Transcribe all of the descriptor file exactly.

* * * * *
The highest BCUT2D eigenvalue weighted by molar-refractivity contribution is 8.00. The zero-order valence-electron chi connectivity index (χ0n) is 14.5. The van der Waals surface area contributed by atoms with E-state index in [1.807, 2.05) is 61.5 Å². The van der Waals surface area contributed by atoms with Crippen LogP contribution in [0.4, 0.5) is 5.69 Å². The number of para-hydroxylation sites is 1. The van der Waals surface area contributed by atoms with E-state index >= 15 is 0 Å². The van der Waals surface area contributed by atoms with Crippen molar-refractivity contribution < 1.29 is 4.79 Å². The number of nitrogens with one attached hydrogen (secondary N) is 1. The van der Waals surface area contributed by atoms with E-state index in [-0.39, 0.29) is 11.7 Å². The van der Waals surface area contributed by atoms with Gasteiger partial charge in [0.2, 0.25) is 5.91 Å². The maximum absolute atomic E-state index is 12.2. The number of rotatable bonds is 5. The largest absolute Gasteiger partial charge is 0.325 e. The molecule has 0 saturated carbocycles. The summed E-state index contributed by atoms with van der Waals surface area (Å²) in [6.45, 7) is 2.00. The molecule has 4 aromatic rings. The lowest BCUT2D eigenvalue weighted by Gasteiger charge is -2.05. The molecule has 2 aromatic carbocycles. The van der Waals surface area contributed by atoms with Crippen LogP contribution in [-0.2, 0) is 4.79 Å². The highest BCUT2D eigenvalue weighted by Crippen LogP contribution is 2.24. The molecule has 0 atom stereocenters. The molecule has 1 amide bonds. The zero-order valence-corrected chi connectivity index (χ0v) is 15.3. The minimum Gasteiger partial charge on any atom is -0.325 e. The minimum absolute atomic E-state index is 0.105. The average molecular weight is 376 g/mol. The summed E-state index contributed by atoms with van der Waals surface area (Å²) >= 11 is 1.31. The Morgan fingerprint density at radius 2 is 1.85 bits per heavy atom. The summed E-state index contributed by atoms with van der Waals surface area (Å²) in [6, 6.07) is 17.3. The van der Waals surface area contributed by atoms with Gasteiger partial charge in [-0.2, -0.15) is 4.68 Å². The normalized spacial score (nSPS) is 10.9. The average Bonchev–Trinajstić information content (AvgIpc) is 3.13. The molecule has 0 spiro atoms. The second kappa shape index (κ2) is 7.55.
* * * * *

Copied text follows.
The highest BCUT2D eigenvalue weighted by molar-refractivity contribution is 8.00. The zero-order valence-electron chi connectivity index (χ0n) is 14.5. The van der Waals surface area contributed by atoms with E-state index in [1.807, 2.05) is 61.5 Å². The van der Waals surface area contributed by atoms with Crippen LogP contribution in [0.4, 0.5) is 5.69 Å². The number of para-hydroxylation sites is 1. The van der Waals surface area contributed by atoms with E-state index >= 15 is 0 Å². The van der Waals surface area contributed by atoms with Crippen molar-refractivity contribution < 1.29 is 4.79 Å². The number of nitrogens with one attached hydrogen (secondary N) is 1. The van der Waals surface area contributed by atoms with E-state index in [-0.39, 0.29) is 11.7 Å². The van der Waals surface area contributed by atoms with Gasteiger partial charge in [0.2, 0.25) is 5.91 Å². The maximum absolute atomic E-state index is 12.2. The number of rotatable bonds is 5. The largest absolute Gasteiger partial charge is 0.325 e. The molecule has 0 saturated carbocycles. The summed E-state index contributed by atoms with van der Waals surface area (Å²) in [6.45, 7) is 2.00. The molecule has 4 aromatic rings. The lowest BCUT2D eigenvalue weighted by Gasteiger charge is -2.05. The molecule has 2 aromatic carbocycles. The van der Waals surface area contributed by atoms with Crippen LogP contribution in [-0.2, 0) is 4.79 Å². The highest BCUT2D eigenvalue weighted by Crippen LogP contribution is 2.24. The molecule has 0 atom stereocenters. The molecule has 1 amide bonds. The zero-order valence-corrected chi connectivity index (χ0v) is 15.3. The minimum Gasteiger partial charge on any atom is -0.325 e. The minimum absolute atomic E-state index is 0.105. The average molecular weight is 376 g/mol. The summed E-state index contributed by atoms with van der Waals surface area (Å²) >= 11 is 1.31. The Morgan fingerprint density at radius 2 is 1.85 bits per heavy atom. The summed E-state index contributed by atoms with van der Waals surface area (Å²) in [6, 6.07) is 17.3. The van der Waals surface area contributed by atoms with Gasteiger partial charge in [-0.2, -0.15) is 4.68 Å². The normalized spacial score (nSPS) is 10.9. The average Bonchev–Trinajstić information content (AvgIpc) is 3.13. The molecule has 0 spiro atoms. The second kappa shape index (κ2) is 7.55.